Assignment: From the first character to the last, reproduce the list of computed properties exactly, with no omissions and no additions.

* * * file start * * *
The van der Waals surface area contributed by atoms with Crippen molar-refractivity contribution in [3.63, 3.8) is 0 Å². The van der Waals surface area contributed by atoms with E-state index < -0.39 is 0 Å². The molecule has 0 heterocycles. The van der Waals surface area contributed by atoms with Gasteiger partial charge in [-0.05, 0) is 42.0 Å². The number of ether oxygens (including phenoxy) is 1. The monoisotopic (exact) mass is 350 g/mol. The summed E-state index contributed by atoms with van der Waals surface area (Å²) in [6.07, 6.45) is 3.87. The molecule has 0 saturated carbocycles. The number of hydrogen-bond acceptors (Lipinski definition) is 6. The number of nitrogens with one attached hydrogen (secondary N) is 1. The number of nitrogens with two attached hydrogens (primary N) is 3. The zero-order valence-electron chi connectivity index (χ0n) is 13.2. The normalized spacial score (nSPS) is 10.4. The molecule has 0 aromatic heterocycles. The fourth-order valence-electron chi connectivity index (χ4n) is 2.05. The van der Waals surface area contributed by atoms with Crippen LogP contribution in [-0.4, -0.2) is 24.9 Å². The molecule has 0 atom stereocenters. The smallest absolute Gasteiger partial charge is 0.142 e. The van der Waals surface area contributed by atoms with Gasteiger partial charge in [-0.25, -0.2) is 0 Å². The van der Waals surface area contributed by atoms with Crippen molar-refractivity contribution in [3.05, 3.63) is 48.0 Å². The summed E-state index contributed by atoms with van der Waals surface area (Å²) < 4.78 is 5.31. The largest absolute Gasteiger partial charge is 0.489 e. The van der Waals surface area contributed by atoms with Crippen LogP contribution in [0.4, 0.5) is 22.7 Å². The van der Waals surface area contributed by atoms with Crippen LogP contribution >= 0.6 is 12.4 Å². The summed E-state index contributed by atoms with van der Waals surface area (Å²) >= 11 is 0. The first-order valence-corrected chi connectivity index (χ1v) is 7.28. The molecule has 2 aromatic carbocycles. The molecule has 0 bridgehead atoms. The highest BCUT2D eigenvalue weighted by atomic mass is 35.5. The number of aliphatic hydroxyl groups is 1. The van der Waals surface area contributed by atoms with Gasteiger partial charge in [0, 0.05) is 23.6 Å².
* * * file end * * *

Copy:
The van der Waals surface area contributed by atoms with Crippen molar-refractivity contribution in [3.63, 3.8) is 0 Å². The van der Waals surface area contributed by atoms with E-state index < -0.39 is 0 Å². The molecule has 0 heterocycles. The van der Waals surface area contributed by atoms with Gasteiger partial charge in [-0.05, 0) is 42.0 Å². The number of ether oxygens (including phenoxy) is 1. The monoisotopic (exact) mass is 350 g/mol. The summed E-state index contributed by atoms with van der Waals surface area (Å²) in [6.07, 6.45) is 3.87. The molecule has 0 saturated carbocycles. The number of hydrogen-bond acceptors (Lipinski definition) is 6. The number of nitrogens with one attached hydrogen (secondary N) is 1. The number of nitrogens with two attached hydrogens (primary N) is 3. The zero-order valence-electron chi connectivity index (χ0n) is 13.2. The normalized spacial score (nSPS) is 10.4. The molecule has 0 aromatic heterocycles. The fourth-order valence-electron chi connectivity index (χ4n) is 2.05. The van der Waals surface area contributed by atoms with Crippen LogP contribution in [-0.4, -0.2) is 24.9 Å². The molecule has 0 atom stereocenters. The smallest absolute Gasteiger partial charge is 0.142 e. The van der Waals surface area contributed by atoms with Gasteiger partial charge in [-0.25, -0.2) is 0 Å². The van der Waals surface area contributed by atoms with Crippen molar-refractivity contribution in [3.05, 3.63) is 48.0 Å². The summed E-state index contributed by atoms with van der Waals surface area (Å²) < 4.78 is 5.31. The largest absolute Gasteiger partial charge is 0.489 e. The van der Waals surface area contributed by atoms with Crippen LogP contribution in [0.4, 0.5) is 22.7 Å². The van der Waals surface area contributed by atoms with Crippen LogP contribution >= 0.6 is 12.4 Å². The summed E-state index contributed by atoms with van der Waals surface area (Å²) >= 11 is 0. The first-order valence-corrected chi connectivity index (χ1v) is 7.28. The molecule has 2 aromatic carbocycles. The molecule has 0 bridgehead atoms. The highest BCUT2D eigenvalue weighted by atomic mass is 35.5. The number of aliphatic hydroxyl groups is 1. The van der Waals surface area contributed by atoms with Gasteiger partial charge in [0, 0.05) is 23.6 Å².